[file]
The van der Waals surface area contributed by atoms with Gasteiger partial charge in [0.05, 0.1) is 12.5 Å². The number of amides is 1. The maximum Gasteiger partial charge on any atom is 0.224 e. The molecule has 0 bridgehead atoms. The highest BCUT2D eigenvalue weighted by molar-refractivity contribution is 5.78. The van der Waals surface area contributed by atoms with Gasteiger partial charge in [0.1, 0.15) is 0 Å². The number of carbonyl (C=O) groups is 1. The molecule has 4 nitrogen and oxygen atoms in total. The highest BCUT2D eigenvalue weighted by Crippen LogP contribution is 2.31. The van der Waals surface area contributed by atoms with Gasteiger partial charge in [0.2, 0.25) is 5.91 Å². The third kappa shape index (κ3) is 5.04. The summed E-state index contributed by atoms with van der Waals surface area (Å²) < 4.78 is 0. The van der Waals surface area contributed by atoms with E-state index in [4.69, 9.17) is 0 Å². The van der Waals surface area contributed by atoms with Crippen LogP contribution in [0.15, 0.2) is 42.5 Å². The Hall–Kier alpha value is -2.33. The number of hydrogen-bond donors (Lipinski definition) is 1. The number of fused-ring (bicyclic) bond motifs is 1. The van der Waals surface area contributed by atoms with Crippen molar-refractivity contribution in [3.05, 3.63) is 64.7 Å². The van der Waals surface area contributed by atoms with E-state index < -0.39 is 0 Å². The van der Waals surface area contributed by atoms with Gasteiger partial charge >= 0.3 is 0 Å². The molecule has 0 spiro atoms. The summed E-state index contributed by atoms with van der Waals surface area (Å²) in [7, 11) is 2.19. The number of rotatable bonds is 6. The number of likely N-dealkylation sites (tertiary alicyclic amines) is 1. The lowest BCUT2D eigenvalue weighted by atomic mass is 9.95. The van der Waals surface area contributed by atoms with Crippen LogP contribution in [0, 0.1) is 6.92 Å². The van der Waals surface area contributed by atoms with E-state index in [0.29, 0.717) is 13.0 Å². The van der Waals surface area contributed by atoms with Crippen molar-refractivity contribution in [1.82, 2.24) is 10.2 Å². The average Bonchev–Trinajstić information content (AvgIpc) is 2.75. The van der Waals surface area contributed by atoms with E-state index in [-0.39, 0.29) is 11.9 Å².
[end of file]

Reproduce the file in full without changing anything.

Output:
The van der Waals surface area contributed by atoms with Gasteiger partial charge in [0.05, 0.1) is 12.5 Å². The number of amides is 1. The maximum Gasteiger partial charge on any atom is 0.224 e. The molecule has 0 bridgehead atoms. The highest BCUT2D eigenvalue weighted by molar-refractivity contribution is 5.78. The van der Waals surface area contributed by atoms with Gasteiger partial charge in [0.1, 0.15) is 0 Å². The number of carbonyl (C=O) groups is 1. The molecule has 4 nitrogen and oxygen atoms in total. The highest BCUT2D eigenvalue weighted by Crippen LogP contribution is 2.31. The van der Waals surface area contributed by atoms with Gasteiger partial charge in [0.2, 0.25) is 5.91 Å². The third kappa shape index (κ3) is 5.04. The summed E-state index contributed by atoms with van der Waals surface area (Å²) < 4.78 is 0. The van der Waals surface area contributed by atoms with E-state index in [4.69, 9.17) is 0 Å². The van der Waals surface area contributed by atoms with Crippen LogP contribution in [0.15, 0.2) is 42.5 Å². The Hall–Kier alpha value is -2.33. The number of hydrogen-bond donors (Lipinski definition) is 1. The number of fused-ring (bicyclic) bond motifs is 1. The van der Waals surface area contributed by atoms with Crippen molar-refractivity contribution in [3.05, 3.63) is 64.7 Å². The van der Waals surface area contributed by atoms with E-state index < -0.39 is 0 Å². The van der Waals surface area contributed by atoms with Gasteiger partial charge >= 0.3 is 0 Å². The molecule has 0 spiro atoms. The summed E-state index contributed by atoms with van der Waals surface area (Å²) in [7, 11) is 2.19. The number of rotatable bonds is 6. The number of likely N-dealkylation sites (tertiary alicyclic amines) is 1. The lowest BCUT2D eigenvalue weighted by atomic mass is 9.95. The van der Waals surface area contributed by atoms with Crippen LogP contribution in [0, 0.1) is 6.92 Å². The van der Waals surface area contributed by atoms with E-state index in [0.29, 0.717) is 13.0 Å². The van der Waals surface area contributed by atoms with Crippen molar-refractivity contribution in [1.82, 2.24) is 10.2 Å². The average Bonchev–Trinajstić information content (AvgIpc) is 2.75. The van der Waals surface area contributed by atoms with E-state index in [-0.39, 0.29) is 11.9 Å².